A bioactive approach
Biobased materials are making waves in the packaging industry. Natalie Daniels reports.
Advances in biomaterials for the packaging industry are growing, as companies and scientists are discovering more ways to create biodegradable, eco-friendly and longer lasting packaging. It all started in 1907, when Leo Baekeland added phenol to formaldehyde to form Bakelite – an inexpensive, nonflammable, versatile plastic that marked the beginning of the industry.
Now, it is bioplastics capturing headlines for meeting many modern green targets. They are made partly or fully from sustainable plant sources, and often biodegradable. It is estimated that the manufacturing capacity of bio-based materials and biochemicals, including those going into bioplastics, will increase to around 14,000Mt by 2017.
And it seems that consumers are partly responsible – a recent report by Stora Enso revealed that 59% of millennials, the generation born in 1980–2000, consider packaging sustainability to be important. This increased awareness of bioplastic packaging’s benefits is contributing to the growing market.
All this means bioplastic materials are gaining attention in the packaging industry. For example, polylactic acid (PLA), is becoming a popular alternative to petroleum-based plastics in agriculture and food packaging, as it is both biodegradable and carbon neutral. The drive towards using renewable sources has produced plastics using renewable crops such as corn, tapioca roots, starch or sugarcane.
However, biomaterials are not yet as cheap as their competitiors, so researchers are turning their attention to this area. Scientists at the University of Illinois, USA, have developed a hydrolysable polymer designed to degrade over time for compostable packaging materials, which could make biomaterials cheaper. The team discovered how to reverse the characteristics of a key bonding material – polyuria – by developing a class of hindered urea bond-containing polymeric materials or poly(hindered urea)s (PHUs). The urea bond is inert, keeping the polymer stable for long-lasting applications.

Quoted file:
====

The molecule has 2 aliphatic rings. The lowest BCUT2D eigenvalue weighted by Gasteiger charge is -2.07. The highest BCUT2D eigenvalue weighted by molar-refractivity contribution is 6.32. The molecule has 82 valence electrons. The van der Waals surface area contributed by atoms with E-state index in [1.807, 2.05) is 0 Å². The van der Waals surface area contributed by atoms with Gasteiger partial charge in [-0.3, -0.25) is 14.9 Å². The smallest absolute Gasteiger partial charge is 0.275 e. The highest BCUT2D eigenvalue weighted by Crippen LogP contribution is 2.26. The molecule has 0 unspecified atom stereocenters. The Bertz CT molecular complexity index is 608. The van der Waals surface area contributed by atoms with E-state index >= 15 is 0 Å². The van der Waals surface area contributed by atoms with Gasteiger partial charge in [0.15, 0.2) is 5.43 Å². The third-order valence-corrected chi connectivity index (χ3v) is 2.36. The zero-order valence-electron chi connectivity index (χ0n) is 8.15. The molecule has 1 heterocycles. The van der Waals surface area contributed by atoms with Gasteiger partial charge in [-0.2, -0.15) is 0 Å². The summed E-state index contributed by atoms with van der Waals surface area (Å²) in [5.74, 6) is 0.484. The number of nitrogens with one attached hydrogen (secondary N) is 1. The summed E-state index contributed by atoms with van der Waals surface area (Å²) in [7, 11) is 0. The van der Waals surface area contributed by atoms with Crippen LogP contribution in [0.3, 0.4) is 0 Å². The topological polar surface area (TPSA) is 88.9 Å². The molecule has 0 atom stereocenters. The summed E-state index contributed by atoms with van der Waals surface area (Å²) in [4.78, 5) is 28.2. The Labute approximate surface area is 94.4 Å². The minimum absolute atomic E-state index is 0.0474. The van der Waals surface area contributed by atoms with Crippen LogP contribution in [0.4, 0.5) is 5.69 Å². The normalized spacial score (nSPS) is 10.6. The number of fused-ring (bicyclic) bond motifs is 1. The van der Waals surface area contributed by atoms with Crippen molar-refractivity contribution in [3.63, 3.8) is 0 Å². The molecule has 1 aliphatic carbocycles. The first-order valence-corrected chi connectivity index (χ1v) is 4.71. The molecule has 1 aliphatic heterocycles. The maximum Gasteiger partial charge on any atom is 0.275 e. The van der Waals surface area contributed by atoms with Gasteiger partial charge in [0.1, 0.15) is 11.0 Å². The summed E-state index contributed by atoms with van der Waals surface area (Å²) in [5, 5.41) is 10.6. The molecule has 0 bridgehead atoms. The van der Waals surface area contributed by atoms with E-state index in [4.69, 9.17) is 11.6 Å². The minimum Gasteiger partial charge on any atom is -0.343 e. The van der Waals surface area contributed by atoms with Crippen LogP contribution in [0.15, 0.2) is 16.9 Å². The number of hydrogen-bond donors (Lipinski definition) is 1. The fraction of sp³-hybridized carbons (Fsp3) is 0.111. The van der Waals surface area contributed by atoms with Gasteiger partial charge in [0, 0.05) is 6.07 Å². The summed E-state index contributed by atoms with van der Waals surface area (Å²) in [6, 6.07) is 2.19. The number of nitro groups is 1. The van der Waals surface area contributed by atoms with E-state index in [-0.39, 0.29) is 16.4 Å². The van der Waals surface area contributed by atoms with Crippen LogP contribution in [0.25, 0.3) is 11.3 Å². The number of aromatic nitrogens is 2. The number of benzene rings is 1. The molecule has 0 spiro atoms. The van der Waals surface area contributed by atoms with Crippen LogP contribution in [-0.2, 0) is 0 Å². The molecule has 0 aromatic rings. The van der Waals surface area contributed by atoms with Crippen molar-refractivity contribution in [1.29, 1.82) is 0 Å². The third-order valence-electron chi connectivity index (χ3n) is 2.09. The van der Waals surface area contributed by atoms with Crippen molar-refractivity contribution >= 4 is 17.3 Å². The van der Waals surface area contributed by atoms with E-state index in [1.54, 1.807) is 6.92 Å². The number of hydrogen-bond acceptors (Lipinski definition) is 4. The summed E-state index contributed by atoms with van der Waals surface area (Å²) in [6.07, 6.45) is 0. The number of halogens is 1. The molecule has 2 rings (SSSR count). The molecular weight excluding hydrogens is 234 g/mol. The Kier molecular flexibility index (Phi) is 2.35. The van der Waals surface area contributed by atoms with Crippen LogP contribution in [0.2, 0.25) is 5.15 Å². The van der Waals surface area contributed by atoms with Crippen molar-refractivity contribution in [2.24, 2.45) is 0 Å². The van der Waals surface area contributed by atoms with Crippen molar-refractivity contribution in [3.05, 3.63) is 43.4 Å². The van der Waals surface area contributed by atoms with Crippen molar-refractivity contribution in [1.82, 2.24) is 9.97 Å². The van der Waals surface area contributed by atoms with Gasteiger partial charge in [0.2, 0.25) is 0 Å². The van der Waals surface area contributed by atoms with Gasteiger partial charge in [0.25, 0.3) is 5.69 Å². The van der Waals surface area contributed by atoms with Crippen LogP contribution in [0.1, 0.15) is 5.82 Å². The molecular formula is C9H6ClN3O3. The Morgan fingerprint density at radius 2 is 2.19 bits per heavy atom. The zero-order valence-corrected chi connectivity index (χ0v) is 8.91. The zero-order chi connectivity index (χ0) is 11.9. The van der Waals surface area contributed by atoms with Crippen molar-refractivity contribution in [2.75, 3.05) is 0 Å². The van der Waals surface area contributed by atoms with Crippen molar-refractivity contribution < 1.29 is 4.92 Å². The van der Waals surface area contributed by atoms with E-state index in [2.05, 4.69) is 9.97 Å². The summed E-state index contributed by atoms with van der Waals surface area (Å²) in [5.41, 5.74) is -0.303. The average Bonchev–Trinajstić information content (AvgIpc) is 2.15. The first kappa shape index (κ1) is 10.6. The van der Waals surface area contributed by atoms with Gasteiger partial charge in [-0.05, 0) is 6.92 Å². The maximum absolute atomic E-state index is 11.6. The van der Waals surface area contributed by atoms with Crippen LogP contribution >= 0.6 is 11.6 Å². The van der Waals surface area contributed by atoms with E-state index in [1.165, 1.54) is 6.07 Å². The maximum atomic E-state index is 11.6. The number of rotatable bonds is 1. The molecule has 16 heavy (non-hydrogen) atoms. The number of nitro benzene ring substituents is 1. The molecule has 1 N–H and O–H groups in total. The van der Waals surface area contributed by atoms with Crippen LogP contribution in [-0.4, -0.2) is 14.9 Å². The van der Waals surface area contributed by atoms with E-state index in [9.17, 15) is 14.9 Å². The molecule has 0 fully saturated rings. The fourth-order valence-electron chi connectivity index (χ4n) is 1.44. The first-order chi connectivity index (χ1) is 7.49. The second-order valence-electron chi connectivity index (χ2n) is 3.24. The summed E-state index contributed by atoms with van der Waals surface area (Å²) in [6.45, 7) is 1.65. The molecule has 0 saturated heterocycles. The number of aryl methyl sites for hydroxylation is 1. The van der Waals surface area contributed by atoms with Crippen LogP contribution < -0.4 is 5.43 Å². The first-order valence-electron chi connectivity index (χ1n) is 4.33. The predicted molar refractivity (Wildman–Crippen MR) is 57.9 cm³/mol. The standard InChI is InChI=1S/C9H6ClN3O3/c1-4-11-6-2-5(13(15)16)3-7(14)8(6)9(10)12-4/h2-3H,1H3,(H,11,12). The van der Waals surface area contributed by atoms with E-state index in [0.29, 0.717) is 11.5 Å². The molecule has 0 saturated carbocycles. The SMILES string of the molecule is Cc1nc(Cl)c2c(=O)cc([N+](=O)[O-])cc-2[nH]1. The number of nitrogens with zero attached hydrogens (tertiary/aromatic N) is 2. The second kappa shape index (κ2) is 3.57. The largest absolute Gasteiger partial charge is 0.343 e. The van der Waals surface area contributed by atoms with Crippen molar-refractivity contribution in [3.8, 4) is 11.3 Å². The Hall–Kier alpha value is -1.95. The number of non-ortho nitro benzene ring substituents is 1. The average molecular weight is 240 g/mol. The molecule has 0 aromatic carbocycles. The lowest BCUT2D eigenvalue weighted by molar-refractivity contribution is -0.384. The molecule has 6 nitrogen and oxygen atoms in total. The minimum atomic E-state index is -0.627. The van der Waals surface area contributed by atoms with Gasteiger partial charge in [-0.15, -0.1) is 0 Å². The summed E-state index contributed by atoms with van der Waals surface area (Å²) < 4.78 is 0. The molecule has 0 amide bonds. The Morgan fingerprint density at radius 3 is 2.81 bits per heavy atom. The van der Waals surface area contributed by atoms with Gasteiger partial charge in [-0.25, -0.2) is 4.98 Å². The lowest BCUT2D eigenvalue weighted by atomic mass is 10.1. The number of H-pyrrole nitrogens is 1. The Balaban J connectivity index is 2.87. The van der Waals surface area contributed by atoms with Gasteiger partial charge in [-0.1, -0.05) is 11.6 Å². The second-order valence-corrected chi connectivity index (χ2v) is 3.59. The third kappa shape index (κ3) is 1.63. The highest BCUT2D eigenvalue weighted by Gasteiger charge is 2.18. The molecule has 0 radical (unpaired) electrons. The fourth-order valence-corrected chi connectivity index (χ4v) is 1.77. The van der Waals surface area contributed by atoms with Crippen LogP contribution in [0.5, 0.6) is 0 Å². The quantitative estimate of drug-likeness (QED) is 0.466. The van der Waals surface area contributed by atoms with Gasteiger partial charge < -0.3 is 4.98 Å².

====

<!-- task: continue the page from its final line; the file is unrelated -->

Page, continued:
The PHUs can be hydrolysed within a few days and the team demonstrated that degradable polymeric materials could be easily synthesised by mixing multifunctional bulky amines and isocyanates, expanding the family of hydrolysable polymers. These new types of polymers require short functioning time and are degradable, making them ideal for environmentally friendly packaging materials.
Another noticeable example of research containing a high-level of renewable and compostable materials is biopolymers that are extracted from plantations and do not exploit virgin or deforested land. Novamont is using cornstarch, cellulose, and glycerine obtained from various crops and other raw materials extracted from renewable sources. Fossil-derived polymers are only used when a renewable equivalent is not available on an industrial level.